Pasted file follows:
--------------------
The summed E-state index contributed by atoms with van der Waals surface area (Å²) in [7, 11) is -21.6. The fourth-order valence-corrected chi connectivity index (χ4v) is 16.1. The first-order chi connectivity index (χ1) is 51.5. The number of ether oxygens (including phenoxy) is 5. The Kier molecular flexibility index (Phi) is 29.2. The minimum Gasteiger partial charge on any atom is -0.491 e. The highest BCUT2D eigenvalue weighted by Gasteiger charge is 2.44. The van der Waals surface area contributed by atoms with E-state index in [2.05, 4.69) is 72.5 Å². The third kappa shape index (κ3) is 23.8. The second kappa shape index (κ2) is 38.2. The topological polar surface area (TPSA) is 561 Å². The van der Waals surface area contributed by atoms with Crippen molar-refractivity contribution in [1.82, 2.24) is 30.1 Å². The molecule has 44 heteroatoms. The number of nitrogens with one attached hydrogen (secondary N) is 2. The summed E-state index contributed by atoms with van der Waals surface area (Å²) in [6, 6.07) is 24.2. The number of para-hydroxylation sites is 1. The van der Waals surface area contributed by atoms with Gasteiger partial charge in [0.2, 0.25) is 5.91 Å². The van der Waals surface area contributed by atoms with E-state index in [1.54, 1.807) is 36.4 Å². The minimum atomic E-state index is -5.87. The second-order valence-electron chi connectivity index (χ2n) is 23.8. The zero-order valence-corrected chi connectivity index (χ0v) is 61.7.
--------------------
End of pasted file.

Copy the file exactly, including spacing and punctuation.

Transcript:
The summed E-state index contributed by atoms with van der Waals surface area (Å²) in [7, 11) is -21.6. The fourth-order valence-corrected chi connectivity index (χ4v) is 16.1. The first-order chi connectivity index (χ1) is 51.5. The number of ether oxygens (including phenoxy) is 5. The Kier molecular flexibility index (Phi) is 29.2. The minimum Gasteiger partial charge on any atom is -0.491 e. The highest BCUT2D eigenvalue weighted by Gasteiger charge is 2.44. The van der Waals surface area contributed by atoms with E-state index in [2.05, 4.69) is 72.5 Å². The third kappa shape index (κ3) is 23.8. The second kappa shape index (κ2) is 38.2. The topological polar surface area (TPSA) is 561 Å². The van der Waals surface area contributed by atoms with Crippen molar-refractivity contribution in [1.82, 2.24) is 30.1 Å². The molecule has 44 heteroatoms. The number of nitrogens with one attached hydrogen (secondary N) is 2. The summed E-state index contributed by atoms with van der Waals surface area (Å²) in [6, 6.07) is 24.2. The number of para-hydroxylation sites is 1. The van der Waals surface area contributed by atoms with Gasteiger partial charge in [0.2, 0.25) is 5.91 Å². The van der Waals surface area contributed by atoms with E-state index in [1.54, 1.807) is 36.4 Å². The minimum atomic E-state index is -5.87. The second-order valence-electron chi connectivity index (χ2n) is 23.8. The zero-order valence-corrected chi connectivity index (χ0v) is 61.7.